One precaution pet owners must take is making sure dogs, cats, and other large animal species have an adequate defense from the cold when they are outside.

“Making sure blankets are available and dry can be extremely helpful for this purpose,” said Diesel. “Also, as with people, turning up the heat can help keep our pets warm as well.”

For smaller pets simply keeping them inside during the colder times can be the most beneficial. Nonetheless, short exposure to the outside cold can be fine and is usually not detrimental to the pet’s health.

“Dogs and cats shiver a lot like people. This action is used to help generate body heat in cold climates,” said Diesel. “If your pet shivers while outside, shorten the length of your trips together to help reduce this trembling. Providing extra bedding like blankets and towels will also keep your pets warm and cozy.”

For larger pets that cannot come inside, making sure they have an adequate outdoor shelter is important to their comfort and safety. Shelters such as dog houses and stables can be very helpful during cold winds, and should have extra bedding (blankets, towels, hay, etc.) added for additional warmth.

“An important thing to remember for outdoor pets is to make sure they always have a fresh supply of water,” said Diesel. “If it gets cold enough to freeze this should be checked regularly to make sure the water doesn’t freeze over.  Moving water sources like fountains are less likely to do this.”

Conditions like frostbite and hypothermia, while not typical in warmer climates like Texas, are severe conditions that are common in colder climates.

“Dehydration is a possibility as well if your pet’s water source freezes over,” said Diesel.

About Pet Talk

Pet Talk is a service of the College of Veterinary Medicine & Biomedical Sciences, Texas A&M University. Stories can be viewed on the Web at vetmed.tamu.edu/news/pet-talk. Suggestions for future topics may be directed to editor@cvm.tamu.edu.

Prevention of Fleas Important Year-Round

One of the worst things about this time of year is the increase of fleas on pets, outside, and, possibly, in homes. Adult fleas cause the most problems for pets. In order to become adult fleas, the blood-sucking creatures need warm weather, between 70 and 80 degrees Fahrenheit, and about 70 to 80 percent humidity, said Dr. Alison Diesel, lecturer in dermatology at Texas A&M University College of Veterinary Medicine & Biomedical Sciences (CVM).

“Those ideal conditions are exactly what we are experiencing during this time of the year, which is why we generally see more fleas coming out in the spring,” Diesel said.

She added that fleas can be present year-round in Texas because there is not usually a “true winter.”

Fleas can cause various problems for pets.  Some animals, for example, are allergic to an allergen in the flea saliva causing the animal to have an allergic reaction.  This causes the animal to scratch, which could lead to a secondary bacterial skin infection.  If there is a large flea problem, anemia could be a potential problem, especially among small animals that do not have large amounts of blood.  Fleas can also carry diseases such as tapeworms or Bartonella, and infect both pets and humans.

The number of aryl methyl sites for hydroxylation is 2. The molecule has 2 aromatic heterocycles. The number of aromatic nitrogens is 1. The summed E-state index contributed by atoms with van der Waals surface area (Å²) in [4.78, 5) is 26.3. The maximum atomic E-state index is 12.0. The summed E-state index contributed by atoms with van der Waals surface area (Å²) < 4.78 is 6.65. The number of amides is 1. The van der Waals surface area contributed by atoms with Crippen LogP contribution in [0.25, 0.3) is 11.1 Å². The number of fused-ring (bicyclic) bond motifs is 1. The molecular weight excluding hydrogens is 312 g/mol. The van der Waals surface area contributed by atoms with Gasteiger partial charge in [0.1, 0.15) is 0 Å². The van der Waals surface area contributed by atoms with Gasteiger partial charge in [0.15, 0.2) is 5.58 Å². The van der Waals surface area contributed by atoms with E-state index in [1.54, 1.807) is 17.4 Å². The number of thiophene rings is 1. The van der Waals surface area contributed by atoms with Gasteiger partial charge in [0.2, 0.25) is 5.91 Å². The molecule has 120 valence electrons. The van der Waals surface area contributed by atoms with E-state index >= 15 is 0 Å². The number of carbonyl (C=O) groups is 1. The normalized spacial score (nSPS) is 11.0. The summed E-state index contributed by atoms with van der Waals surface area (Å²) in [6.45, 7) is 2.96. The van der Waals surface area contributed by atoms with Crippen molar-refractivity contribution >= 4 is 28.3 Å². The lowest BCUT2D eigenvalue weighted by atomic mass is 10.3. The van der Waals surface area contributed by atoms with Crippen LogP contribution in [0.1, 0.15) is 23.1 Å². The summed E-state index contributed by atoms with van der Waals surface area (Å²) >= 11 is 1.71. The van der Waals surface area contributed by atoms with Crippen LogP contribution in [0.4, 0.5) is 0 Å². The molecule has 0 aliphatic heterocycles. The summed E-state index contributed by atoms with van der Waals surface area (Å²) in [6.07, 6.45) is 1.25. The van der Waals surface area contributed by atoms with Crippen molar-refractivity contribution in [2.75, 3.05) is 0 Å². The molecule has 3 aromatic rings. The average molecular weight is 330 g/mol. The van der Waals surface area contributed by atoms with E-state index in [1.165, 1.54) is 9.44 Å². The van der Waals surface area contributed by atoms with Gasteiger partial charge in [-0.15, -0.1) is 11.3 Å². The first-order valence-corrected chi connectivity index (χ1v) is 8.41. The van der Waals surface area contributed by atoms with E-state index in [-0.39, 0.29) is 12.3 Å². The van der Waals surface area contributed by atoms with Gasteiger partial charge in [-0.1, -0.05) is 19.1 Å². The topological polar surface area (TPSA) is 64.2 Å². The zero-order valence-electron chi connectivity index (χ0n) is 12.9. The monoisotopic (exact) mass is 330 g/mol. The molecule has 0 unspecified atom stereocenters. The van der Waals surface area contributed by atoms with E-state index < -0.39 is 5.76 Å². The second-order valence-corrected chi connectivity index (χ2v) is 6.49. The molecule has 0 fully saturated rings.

Amanda Friedeck, a veterinary technician at the CVM, said there is no way to completely prevent fleas, but a key factor to controlling fleas is breaking the life cycle.

“The best way to control fleas is to break the cycle.  More fleas lay more eggs.  … The best treatment either kills the adults or kills one of the juvenile stages,” Friedeck said.

Diesel said the flea life cycle has four phases: the adult fleas lay eggs, the eggs hatch into larvae, the larvae turns into pupae, which, eventually, turn into adults.

“Ideally, targeting several phases of the flea lifecycle is best, particularly when dealing with an infestation.  The easiest stage to target is the adult flea since these lives on the pet.  The other stages (eggs, larvae, pupae) are present in the environment,” Diesel said.

Both Diesel and Friedeck said the best way to determine treatment of an animal’s flea problem is to take them to a veterinarian to discuss the best options and medications.

“Your pet’s veterinarian can help recommend the most appropriate product to help prevent fleas based on other factors (e.g. other skin conditions, food allergies, etc.) as well as discuss the appropriate way to administer the product (e.g. orally or topically),” Diesel said.

Diesel suggested using a flea prevention that lasts the entire month and is still effective if the pet gets wet.

“Using flea prevention every 30 days, or more frequently in some situations, can provide the best protection from fleas biting your pet, can kill adult fleas rapidly, and can prevent a flea infestation from being established in your pet’s environment,” Diesel said

Diesel and Friedeck agreed that it is important to minimize an animal’s exposure to fleas by avoiding infested areas and pets coming in contact with animals that have fleas such as wild animals.

“There are some things which can be done to minimize exposure to fleas: avoid known infested areas, do not allow your pet to come into contact with wild animals or burrows, and protect areas of the house where wild animals may enter to minimize wild animals from establishing residency in the first place,” Diesel said.

If fleas become a problem inside the house, Diesel and Friedeck suggested vacuuming once a week.

“Vacuuming is a very good way to rid of fleas in the house, but the bag must be thrown away and removed from the house,” Friedeck said.

She added that if there is a large flea presence, there are in-house treatments and exterminators.

“There are some in-house treatments and bombs, but they should only be used in heavily burdened environments,” Friedeck said.

Diesel suggested focusing on places where the pets spends most of their time inside the house when bombing because that will contain the most concentrated area of fleas.